Wednesday, June 9, 2010

Efficient Mixed-Model Association eXpedited (EMMAX) to Simutaneously Account for Relatedness and Stratification in Genome-Wide Association Studies

A few months ago I covered an algorithm called EMMA (Efficient Mixed-Model Association) implemented in R for simultaneously correct for both population stratification and relatedness in an association study. This method/software is very useful because most methods that account for relatedness in an association study assume a genetically (ethnically) homogeneous population, while methods that detect and correct for population stratification typically assume individuals are unrelated. The EMMA algorithm simultaneously accounts for both types of population structure by using a linear mixed model with an empirically estimated relatedness matrix to model the correlation between phenotypes of sample subjects.

The original EMMA algorithm, however, is computationally infeasible for datasets with thousands of individuals because the variance components parameters are estimated for each marker, which can take about 10 minutes per marker on the authors' large GWAS dataset, which would take over 6 years to complete on a single processor. A new implementation of the algorithm called EMMAX (Efficient Mixed-Model Association eXpedited) makes the simplifying assumption that because the effect of any given SNP on the trait is typically small, then the variance parameters only need to be estimated once for the entire dataset, rather than once for each marker.

In the paper the authors take the Northern Finland Birth Cohort and estimate genomic control inflation factors (gamma) for uncorrected test statistics, test statistics adjusted for the top 100 principle components using Eigenstrat, and corrected for structure using the EMMAX algorithm and found that the inflation factors were closest to 1 for the EMMAX-corrected tests. Further, whereas genomic control simply adjusts all test statistics downward without changing the rank of the test statistics, the EMMAX method does result in changes of the ranks of test statistics for each SNP.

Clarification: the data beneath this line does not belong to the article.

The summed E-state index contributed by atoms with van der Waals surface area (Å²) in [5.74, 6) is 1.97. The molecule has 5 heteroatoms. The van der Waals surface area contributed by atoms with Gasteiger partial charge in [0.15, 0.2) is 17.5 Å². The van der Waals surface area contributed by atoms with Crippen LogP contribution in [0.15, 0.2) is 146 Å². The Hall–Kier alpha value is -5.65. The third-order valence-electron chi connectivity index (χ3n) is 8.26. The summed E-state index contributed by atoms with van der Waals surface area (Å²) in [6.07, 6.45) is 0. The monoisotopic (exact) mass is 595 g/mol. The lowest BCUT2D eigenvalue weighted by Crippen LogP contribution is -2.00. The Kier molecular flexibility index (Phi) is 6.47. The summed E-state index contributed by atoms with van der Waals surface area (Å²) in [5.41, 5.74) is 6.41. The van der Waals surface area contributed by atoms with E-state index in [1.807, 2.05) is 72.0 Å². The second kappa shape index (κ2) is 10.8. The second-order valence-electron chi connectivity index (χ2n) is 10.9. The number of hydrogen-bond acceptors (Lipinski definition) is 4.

A beta version of EMMAX is available online, with a complete version to be released soon. Conveniently, the software is able to take a PLINK transposed ped file and covariate files as input (tped and tfam documentation here).

Nature Genetics Technical Report - Variance component model to account for sample structure in genome-wide association studies

3 comments:

  1. I just wanted to mention that this post won you the !shortest post title of the month :)

    Best,
    Tal

    ReplyDelete
  2. Hi.
    great blog, I love reading it and learning from it!

    From the perspective of a biochemist, I just wonder what are the differences between EMMAX and ProbABEL as both implement a fast mixed model. Both papers state, that their approach is feasible to perform the mixed model in GWAS datasets. Unfortunately, within the EMMAX paper I found no direct comparison with the ProbABEL algorithm. Does anyone could give advice in which situation which software is best?

    Thanks!
    Holger

    ReplyDelete
  3. Hi- I just wanted to mention that there is a second method published in the same issue of Nature Genetics- that is addressing the same issue, and solving it more efficiently than EMMAX does. This new method is actually developed by the original group of people who introduced mixed-model association analysis at the first place in 2007 -http://www.nature.com/ng/journal/v38/n2/full/ng1702.html

    The link to the new method is below:

    Zhang et al. Mixed linear model approach adapted for genome-wide association studies
    http://www.nature.com/ng/journal/v42/n4/abs/ng.546.html

    ReplyDelete

Creative Commons License
Getting Genetics Done by Stephen Turner is licensed under a Creative Commons Attribution-NonCommercial 3.0 Unported License.